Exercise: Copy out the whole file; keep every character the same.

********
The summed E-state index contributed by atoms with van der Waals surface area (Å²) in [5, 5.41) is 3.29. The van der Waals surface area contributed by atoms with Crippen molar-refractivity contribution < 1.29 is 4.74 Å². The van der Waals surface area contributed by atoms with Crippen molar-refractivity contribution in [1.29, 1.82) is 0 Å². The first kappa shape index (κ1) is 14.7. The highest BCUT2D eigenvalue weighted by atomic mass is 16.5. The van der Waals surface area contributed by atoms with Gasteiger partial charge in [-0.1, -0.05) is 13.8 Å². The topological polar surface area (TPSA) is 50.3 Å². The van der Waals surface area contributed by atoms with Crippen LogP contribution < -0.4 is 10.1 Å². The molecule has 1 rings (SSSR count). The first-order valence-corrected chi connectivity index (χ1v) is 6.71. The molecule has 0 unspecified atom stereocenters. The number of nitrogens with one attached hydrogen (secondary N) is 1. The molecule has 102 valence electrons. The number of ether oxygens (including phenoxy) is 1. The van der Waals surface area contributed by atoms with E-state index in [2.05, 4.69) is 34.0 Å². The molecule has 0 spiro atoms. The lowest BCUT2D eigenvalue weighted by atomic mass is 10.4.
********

The summed E-state index contributed by atoms with van der Waals surface area (Å²) in [5, 5.41) is 3.29. The van der Waals surface area contributed by atoms with Crippen molar-refractivity contribution < 1.29 is 4.74 Å². The van der Waals surface area contributed by atoms with Crippen molar-refractivity contribution in [1.29, 1.82) is 0 Å². The first kappa shape index (κ1) is 14.7. The highest BCUT2D eigenvalue weighted by atomic mass is 16.5. The van der Waals surface area contributed by atoms with Gasteiger partial charge in [-0.1, -0.05) is 13.8 Å². The topological polar surface area (TPSA) is 50.3 Å². The van der Waals surface area contributed by atoms with Crippen LogP contribution < -0.4 is 10.1 Å². The molecule has 1 rings (SSSR count). The first-order valence-corrected chi connectivity index (χ1v) is 6.71. The molecule has 0 unspecified atom stereocenters. The number of nitrogens with one attached hydrogen (secondary N) is 1. The molecule has 102 valence electrons. The number of ether oxygens (including phenoxy) is 1. The van der Waals surface area contributed by atoms with E-state index in [2.05, 4.69) is 34.0 Å². The molecule has 0 spiro atoms. The lowest BCUT2D eigenvalue weighted by atomic mass is 10.4.